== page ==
A: No, not at all. With some remarkable colleagues, I have accomplished a great deal. While I did not complete all that I set out to do, I am confident that the United States Currency Program is much stronger today, just as my mentor had hoped when she asked me to join the team two decades ago.
One project that I spent a great deal of time on has not been completed, and I am hopeful that our work on artificial intelligence and image technologies to develop a new counterfeit analysis tool will continue to move forward.
As is true for all law enforcement agencies, competing priorities makes it difficult to focus on counterfeiting, particularly as white-collar crime is so pervasive. My goal was to automate the counterfeit analysis work, which would leave law enforcement to focus on evidentiary and investigative work. I believe this is possible and look forward to the day when I can reflect on the early beginning of this dream.
Everything I did, I did with purpose, knowledge obtained from so many of my colleagues from around the world, and dedication to serve the central bank of the United States. I am honoured to have played a part in the evolution of our programs and look forward to continued innovation and dedication of the leadership of the future.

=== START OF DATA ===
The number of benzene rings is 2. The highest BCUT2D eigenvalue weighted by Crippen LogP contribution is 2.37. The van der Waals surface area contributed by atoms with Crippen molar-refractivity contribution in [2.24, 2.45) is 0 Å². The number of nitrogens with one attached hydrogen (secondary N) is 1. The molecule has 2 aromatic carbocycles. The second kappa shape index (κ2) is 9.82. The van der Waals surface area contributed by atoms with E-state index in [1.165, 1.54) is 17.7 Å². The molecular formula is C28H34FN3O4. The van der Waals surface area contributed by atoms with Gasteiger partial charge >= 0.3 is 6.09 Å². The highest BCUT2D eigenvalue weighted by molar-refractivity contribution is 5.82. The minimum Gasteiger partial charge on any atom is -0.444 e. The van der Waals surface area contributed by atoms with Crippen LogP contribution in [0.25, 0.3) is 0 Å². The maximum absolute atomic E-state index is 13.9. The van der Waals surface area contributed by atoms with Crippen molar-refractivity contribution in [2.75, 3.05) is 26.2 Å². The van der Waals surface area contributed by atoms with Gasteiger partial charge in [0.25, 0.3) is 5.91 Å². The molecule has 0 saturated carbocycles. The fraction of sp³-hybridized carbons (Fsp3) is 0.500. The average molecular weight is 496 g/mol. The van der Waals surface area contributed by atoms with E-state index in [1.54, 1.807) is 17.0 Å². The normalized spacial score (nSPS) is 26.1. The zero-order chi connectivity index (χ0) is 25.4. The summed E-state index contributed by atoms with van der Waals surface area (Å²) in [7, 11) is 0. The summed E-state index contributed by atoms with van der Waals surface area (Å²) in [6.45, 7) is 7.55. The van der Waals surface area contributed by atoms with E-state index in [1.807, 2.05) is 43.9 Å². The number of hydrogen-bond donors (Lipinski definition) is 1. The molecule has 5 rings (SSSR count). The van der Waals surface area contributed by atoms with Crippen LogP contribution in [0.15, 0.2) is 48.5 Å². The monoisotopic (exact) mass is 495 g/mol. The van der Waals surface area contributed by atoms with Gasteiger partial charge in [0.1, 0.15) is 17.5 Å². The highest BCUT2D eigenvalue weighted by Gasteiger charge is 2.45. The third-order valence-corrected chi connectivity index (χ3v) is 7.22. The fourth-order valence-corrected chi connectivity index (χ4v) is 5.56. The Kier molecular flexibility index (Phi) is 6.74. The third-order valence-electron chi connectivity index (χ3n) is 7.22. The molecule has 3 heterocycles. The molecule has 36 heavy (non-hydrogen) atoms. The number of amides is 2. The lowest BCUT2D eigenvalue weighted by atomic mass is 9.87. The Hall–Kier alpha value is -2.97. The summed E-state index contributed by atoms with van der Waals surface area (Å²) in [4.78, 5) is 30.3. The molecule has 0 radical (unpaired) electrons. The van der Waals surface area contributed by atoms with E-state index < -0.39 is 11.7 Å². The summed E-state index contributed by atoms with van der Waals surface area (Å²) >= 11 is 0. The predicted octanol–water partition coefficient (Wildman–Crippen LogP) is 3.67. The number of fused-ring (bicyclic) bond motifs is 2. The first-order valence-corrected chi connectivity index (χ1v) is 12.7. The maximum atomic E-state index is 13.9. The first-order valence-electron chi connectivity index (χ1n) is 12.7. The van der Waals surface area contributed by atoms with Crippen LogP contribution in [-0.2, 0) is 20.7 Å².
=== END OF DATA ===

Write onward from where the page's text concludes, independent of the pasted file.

I am very happy with how I left things. We accomplished so much, and I left the organization better than when I arrived. I am grateful to my many colleagues around the world and their generosity in sharing experiences and knowledge about our business. The friendships I made were the icing on the cake and I miss them dearly. I look forward to seeing everyone in February 2022 at the joint Banknote/Currency Conference in Washington, DC.
So, do I have any regrets? I don’t. I loved what I did, worked really hard to understand our business, learned from my colleagues, hopefully influenced the industry toward innovation, and met some wonderful people and saw some amazing places along the way.